We have a problem with our sheep going lame and wondered what we could do to help. Even the two- and three-month-old lambs go lame.
We feed the sheep the same feed we do our dairy cows and heifers. Also give them alfalfa and fescue and clover mixed hay. We also give them a little corn silage. We do not know if they should still have another mineral.
They have plenty of pasture and we fertilized it this spring.
They had a small wet spot they went through, but we changed their fence so they don’t have to.
L. R. K. Mayfield, Kentucky
The information you have sent to me is not sufficient to diagnose what the problem is.
Could the lameness be from foot rot or scald?
Is there swelling in the joints?
Please describe the condition of your animals in more detail, and I will be very glad to respond.
Hoping to hear from you soon.
Does Testicle Size Matter?
Does the size of a ram’s testicles really matter? I have owned sheep all of my life and I get good lambs from both kinds of rams, one with large and one with small size testicles. Do you think it matters?
Yes, I do. It does matter. The size of a ram’s testicles is in direct proportion to that ram’s mother’s fertility (fecundity). This passes on to the lambs.
In Dr. Cleon Kimberling’s book, it quotes the following measurements: “The minimum scrotal circumference for a yearling ram (12 to 18 months of age) should be 33 to 34 centimeters [13 to 13.4 inches], and for ram lambs (6 to 9 months old) should be 30 to 31 centimeters [11.8 to 12.2 inches].”
This is a general average because white face rams have smaller average size than black face. Testicle size is very important.
Epididymitis: To Vaccinate, Or Not?
I was advised to vaccinate my rams for Epididymitis. To the best of my knowledge I have never had this disease in my rams. What is your advice?
My advice-since you haven’t had Epididymitis-is to not vaccinate. There are several reasons.
The effectiveness of the vaccine in preventing the disease is questionable. Once rams are vaccinated, the blood test is not reliable.
Some of the best ways to keep this disease out of your rams are:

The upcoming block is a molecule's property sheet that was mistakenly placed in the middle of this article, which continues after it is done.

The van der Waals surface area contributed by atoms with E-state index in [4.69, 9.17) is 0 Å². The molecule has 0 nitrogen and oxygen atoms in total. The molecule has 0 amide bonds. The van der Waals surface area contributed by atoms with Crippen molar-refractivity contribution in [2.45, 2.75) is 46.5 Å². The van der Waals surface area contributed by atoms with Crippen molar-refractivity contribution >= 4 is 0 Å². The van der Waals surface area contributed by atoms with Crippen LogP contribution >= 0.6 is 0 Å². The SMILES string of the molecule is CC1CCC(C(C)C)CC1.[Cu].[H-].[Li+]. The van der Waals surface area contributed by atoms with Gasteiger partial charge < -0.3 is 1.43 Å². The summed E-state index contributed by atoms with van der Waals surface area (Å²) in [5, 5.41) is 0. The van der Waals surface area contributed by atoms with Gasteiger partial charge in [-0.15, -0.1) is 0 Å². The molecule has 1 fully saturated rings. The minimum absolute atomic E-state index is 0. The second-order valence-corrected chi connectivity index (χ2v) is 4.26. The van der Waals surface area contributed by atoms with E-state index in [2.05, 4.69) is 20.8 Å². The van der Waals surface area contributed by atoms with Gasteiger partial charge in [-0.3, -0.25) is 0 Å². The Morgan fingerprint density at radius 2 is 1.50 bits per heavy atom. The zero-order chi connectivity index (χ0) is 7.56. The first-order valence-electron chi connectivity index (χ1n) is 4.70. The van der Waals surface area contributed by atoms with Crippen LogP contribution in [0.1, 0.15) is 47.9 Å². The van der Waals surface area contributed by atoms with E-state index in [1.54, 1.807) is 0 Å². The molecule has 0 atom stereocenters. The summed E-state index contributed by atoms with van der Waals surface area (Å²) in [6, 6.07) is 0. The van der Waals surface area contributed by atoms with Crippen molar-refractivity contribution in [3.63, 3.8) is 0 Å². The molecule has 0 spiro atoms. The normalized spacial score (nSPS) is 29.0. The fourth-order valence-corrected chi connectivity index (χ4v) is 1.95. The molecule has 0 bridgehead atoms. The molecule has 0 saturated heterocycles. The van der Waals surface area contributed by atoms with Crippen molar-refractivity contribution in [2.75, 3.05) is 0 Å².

First learn to palpate the testicles of each ram whenever you have them confined. Palpate from the back of the ram with one testicle in each hand and compare: Size, abnormalities, lumps and bumps. Usually one testicle or the epididymis that surrounds the testicle from the top to the bottom will be hard or swollen. If you find anything suspicious, an ELISA blood test will confirm the disease.
Only buy rams that have had two negative ELISA tests two months apart.
Try to keep ram lambs separate from adult rams. Once the disease has been diagnosed in a flock, in my opinion, all rams should be sold to slaughter and replaced by rams with a negative test.
Borrowing or trading rams with neighbors should be discouraged.
I need some information on copper in a sheep’s diet.
I have been feeding a sweet feed to my sheep, which contains copper 16 to 19 parts per million. The manufacturer states the feed is for cows, horses, goats and sheep.
If I switch to three-way (which contains only corn, oats and barley) I do not have the extra selenium supplement in their diet and there is absolutely no selenium in the soil in our area.
I do provide salt licks with added selenium, but that was not enough for my cattle so I was being cautious with the sheep also.
Please give your opinion as to which feeding schedule would be the best.
Janice Corwin – Bonners Ferry, Idaho
Any concentrate feed containing added copper above fifteen parts per million (15 ppm) is dangerous to sheep.
As you know, sheep have a remarkable ability to store large amounts of copper in their livers. Then any stress can cause all of the copper that is stored in the liver to be released into the blood stream. The results are usually fatal.
To be more certain as to your copper levels in the feed, you could have your forage tested.
Therefore, I would suggest feeding the “three way mix” and rely on salt-mineral mix to get the selenium level they need.
Every year some of my rams develop scabs at the opening of their prepuce. They often develop fly strike there, too. How do I prevent this from happening?
Your description sounds like what is commonly called “pizzle rot.” This is not a contagious disease, but it does cause a lot of pain to the ram.
Around sales, rams are condemned for having it.
The cause of this condition in rams is due to a high protein diet that increases the amount of urea in the urine. This allows bacteria to concentrate at the scalded area, which results in ulcers and scabs.
If the ulcers extend into the inside of the prepuce, this can be life threatening.
The best prevention is to reduce the protein in their diet and keep the wool clipped around the prepuce.
The treatment consists of antibiotic ointment on the affected area, along with antibiotic injections.
Fly repellant spray should be used around the ulcer.